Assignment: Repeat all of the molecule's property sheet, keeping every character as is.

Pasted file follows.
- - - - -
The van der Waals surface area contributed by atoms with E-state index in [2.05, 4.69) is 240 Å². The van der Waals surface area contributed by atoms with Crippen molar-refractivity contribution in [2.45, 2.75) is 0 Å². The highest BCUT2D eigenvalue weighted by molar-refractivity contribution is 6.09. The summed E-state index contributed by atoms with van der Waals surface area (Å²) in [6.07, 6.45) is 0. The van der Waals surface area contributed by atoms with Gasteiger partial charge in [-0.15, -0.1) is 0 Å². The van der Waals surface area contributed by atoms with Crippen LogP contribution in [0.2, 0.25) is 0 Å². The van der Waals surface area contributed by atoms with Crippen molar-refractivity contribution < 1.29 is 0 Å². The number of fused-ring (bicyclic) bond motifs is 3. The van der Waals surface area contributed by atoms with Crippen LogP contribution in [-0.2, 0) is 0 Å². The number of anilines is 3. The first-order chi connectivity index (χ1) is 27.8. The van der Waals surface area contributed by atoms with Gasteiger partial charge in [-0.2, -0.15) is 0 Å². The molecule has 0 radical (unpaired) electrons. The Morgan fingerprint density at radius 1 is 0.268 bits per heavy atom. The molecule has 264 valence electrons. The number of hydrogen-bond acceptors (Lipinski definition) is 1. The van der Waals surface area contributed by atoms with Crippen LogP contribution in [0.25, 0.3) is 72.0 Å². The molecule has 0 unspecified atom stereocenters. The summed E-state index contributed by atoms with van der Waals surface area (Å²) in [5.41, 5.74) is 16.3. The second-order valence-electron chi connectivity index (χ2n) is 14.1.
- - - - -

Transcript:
The van der Waals surface area contributed by atoms with E-state index in [2.05, 4.69) is 240 Å². The van der Waals surface area contributed by atoms with Crippen molar-refractivity contribution in [2.45, 2.75) is 0 Å². The highest BCUT2D eigenvalue weighted by molar-refractivity contribution is 6.09. The summed E-state index contributed by atoms with van der Waals surface area (Å²) in [6.07, 6.45) is 0. The van der Waals surface area contributed by atoms with Gasteiger partial charge in [-0.15, -0.1) is 0 Å². The van der Waals surface area contributed by atoms with Crippen LogP contribution in [0.2, 0.25) is 0 Å². The van der Waals surface area contributed by atoms with Crippen molar-refractivity contribution < 1.29 is 0 Å². The number of fused-ring (bicyclic) bond motifs is 3. The van der Waals surface area contributed by atoms with Crippen LogP contribution in [-0.2, 0) is 0 Å². The number of anilines is 3. The first-order chi connectivity index (χ1) is 27.8. The van der Waals surface area contributed by atoms with Gasteiger partial charge in [-0.2, -0.15) is 0 Å². The molecule has 0 radical (unpaired) electrons. The Morgan fingerprint density at radius 1 is 0.268 bits per heavy atom. The molecule has 264 valence electrons. The number of hydrogen-bond acceptors (Lipinski definition) is 1. The van der Waals surface area contributed by atoms with Crippen LogP contribution in [0.25, 0.3) is 72.0 Å². The molecule has 0 unspecified atom stereocenters. The summed E-state index contributed by atoms with van der Waals surface area (Å²) in [5.41, 5.74) is 16.3. The second-order valence-electron chi connectivity index (χ2n) is 14.1.